Barn-finds steal the show at Concorso Italiano

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The 26th Concorso Italiano reinforced the renewed passion for patinated classics in the USA with some superb ‘as-found’ cars competing for visitors’ attention.

The central arena of the show, held for the second year running at Laguna Seca Golf Ranch, California, featured a selection of barn-find gems, with stand-outs including the 1955 Vignale-bodied Fiat 8V of Dan and Marilyn Simpson, who also own the delightfully patinated 1955 Alfa Romeo 1900 Zagato alongside.

Joining them in the barn-find class were a beautiful Lancia Appia convertible (above), while over among the Fiat display Patrick Olsen displayed the 1961 Allemano-bodied Abarth Coupe (below) that he found in the Bay area five years ago.

There were vast tracts of the show given over to modern Ferrari, Lamborghini and Maserati models, but also no shortage of mouth-watering classics. Some five Miuras spearheaded the Lamborghini display, along with a pair of 400GTs and a trio of Espadas, with Richard and Pam Salmon’s unusual Butter Yellow 1975 car the sole Urraco. 

Ferrari fans were superbly catered for, with a stunning selection of Prancing Horses including a huge number of 330 and 365 V12 models. For those who were looking for something a bit different, there was an Apollo GT and Jerome Richards’ Ford V8-powered 1968 Intermeccanica Italia (below).

“I saw one here in 1996 and fell in love with it,” he said. “I read up on the model in C&SC then found this one in San Luis Obispo – it took me two years to talk him into selling it. I’ve spent the past three years restoring it and just finished in time for the show.”

Apart from the current model, there was a shortage of four-doors among the Maserati lines – with just a single 430 and a pair of Quattroporte IIIs – but enthusiasts found more than enough compensation with seven Boras and eight Ghiblis, plus Meraks and Indys galore. 

Stylist Tom Tjaarda was on hand to see the dozens of De Tomaso Panteras - with the turnout boosted by the model's 40th anniversary - but only one car appeared to be unmodified: the fabulous Lime-coloured 1974 that John Buckman bought new and still owns after a mere 15,674 miles.

Fans of more obscure De Tomaso models were sated by a lone Mangusta and a pair of superb Vallelungas, including the stunning Argentinian blue car of Franco Manetti from Oxnard. "It was cream when I bought it in 1997 but we discovered the original blue when it was restored," explained Manetti. "It was a favourite colour of Alejandro de Tomaso." The four-cylinder sports car is one of 50 made in glassfibre: "Fissore made three in steel but they were too expensive so production switched to glassfibre by Ghia. They're now sought after by De Tomaso enthusiasts because they're so rare."

Arch Lancia enthusiast Neil Perins left his Aldea, Aprilia, Aurelia and Fulvia (the latter bought new in Italy in 1966) at his home in the Los Aldos Hills and instead trundled down in his 1930 Eighth Series Lancia Lambda. 

“It was originally a four-door but was shortened in England before WW2,” said Perins. “I have a photo of it in 1945 and it was already shortened – presumably for hillclimbing. I bought it 25 years ago in Carmel from the former Pebble Beach Concours announcer – he was a minister and used it on his Parish rounds! I’ve taken it to Europe three times, including to Turin for the centenary.”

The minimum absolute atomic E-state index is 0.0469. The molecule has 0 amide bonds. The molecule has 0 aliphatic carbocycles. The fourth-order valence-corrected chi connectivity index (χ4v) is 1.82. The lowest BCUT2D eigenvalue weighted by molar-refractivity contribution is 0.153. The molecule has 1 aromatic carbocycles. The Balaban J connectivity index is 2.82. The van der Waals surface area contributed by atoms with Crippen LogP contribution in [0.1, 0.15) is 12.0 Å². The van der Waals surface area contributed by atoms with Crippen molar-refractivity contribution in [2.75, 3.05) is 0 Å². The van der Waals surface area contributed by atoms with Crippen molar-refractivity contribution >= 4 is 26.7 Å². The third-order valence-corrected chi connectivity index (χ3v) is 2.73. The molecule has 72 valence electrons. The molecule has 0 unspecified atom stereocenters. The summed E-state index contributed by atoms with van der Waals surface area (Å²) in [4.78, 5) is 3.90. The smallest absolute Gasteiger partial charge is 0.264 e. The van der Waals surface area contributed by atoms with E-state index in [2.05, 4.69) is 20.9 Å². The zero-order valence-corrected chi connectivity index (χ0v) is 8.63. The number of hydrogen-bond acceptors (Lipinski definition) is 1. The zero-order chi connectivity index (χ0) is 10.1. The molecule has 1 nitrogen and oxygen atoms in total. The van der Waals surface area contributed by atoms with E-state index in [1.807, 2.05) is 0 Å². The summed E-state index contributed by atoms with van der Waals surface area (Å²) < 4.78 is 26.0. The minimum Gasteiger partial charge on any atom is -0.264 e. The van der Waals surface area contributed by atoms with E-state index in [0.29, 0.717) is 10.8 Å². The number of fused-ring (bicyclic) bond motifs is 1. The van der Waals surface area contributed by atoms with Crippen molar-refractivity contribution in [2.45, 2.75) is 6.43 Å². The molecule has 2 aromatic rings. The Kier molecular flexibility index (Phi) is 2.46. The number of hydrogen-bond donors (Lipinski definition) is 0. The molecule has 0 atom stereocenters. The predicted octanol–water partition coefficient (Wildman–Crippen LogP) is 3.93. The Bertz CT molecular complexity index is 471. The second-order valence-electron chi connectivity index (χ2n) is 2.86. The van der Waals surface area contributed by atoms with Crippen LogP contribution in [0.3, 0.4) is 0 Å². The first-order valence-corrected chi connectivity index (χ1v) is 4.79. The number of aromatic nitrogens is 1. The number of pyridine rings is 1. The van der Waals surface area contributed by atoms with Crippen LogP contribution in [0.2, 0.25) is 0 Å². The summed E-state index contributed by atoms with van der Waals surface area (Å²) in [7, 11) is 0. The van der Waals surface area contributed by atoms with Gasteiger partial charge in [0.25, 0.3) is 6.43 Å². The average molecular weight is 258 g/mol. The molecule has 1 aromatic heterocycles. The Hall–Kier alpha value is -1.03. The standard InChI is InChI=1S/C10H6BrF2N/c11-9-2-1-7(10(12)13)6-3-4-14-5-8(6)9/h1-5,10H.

Other standouts included a Ghia-bodied Alfa Romeo 1900 and an ASA 1000 in the Special Coachworks class, which also fielded an Arnolt-MG and Concorso regular Jack Vopal's stunning 1956 Pegaso Z-102, bought by his late son Jeff in 1972 when he was just 18 years old. The car was later restored in time for the 1994 Pebble Beach Concours d'Elegance and went on display in the Museum of Contemporary Culture in Barcelona to celebrate the marque's 50th anniversary.

The spread of diversity in the class certainly impressed the judges, with Best of Show going to a 1953 Fiat Stanguellini (below) owned by Pete Vasquez.

Despite the event’s name, there were also huge contingents representing the cars of America, Japan, Great Britain and Germany – with one Jaguar XJ220 even managing to muscle its way into the Lamborghini line.

A selection of photos of other highlights from Concorso Italiano follows. Double click on the lead image above to launch a slideshow of all the images.

Mint 1975 Alfasud Giardinetta brought from Riverside by Hansiorg Strube.

Magnificent Ghia-bodied 1954 Alfa Romeo 1900.

Bizzarrini Strada GT a highlight of the Iso class, parked up next to an Iso Rivolta.

Italian style extended to the quality of the picnics.

Barn-find Ferrari 275GTB 'alloy' is due to go under the hammer at Gooding this weekend for $900-1.2m.

Denny Paul's 1967 Apollo GT parked up alongside Jack Vopal's 1956 Pegaso Z-102.

Ferrari F355 Spider in traditional Lotus colours.

Wonderfully patinated MGA was part of British car section.

Comments

williamcorke

Great story and photos.

It's amazing to me that a car in the condition of that Appia Vignale (which wouldn't last 5 years in the UK without disappearing, given the lack of paint left on its upper surfaces) is now cooed over by those in the know. A great base for some sensitive restoration I'm sure it probably is, but that sort of patina suits some eras and models more than others, and it doesn't sit will on this car IMHO.

Also, what's a Lancia Aldea when it's at home ;-) ?

Got to get out to Monterey one of these years...

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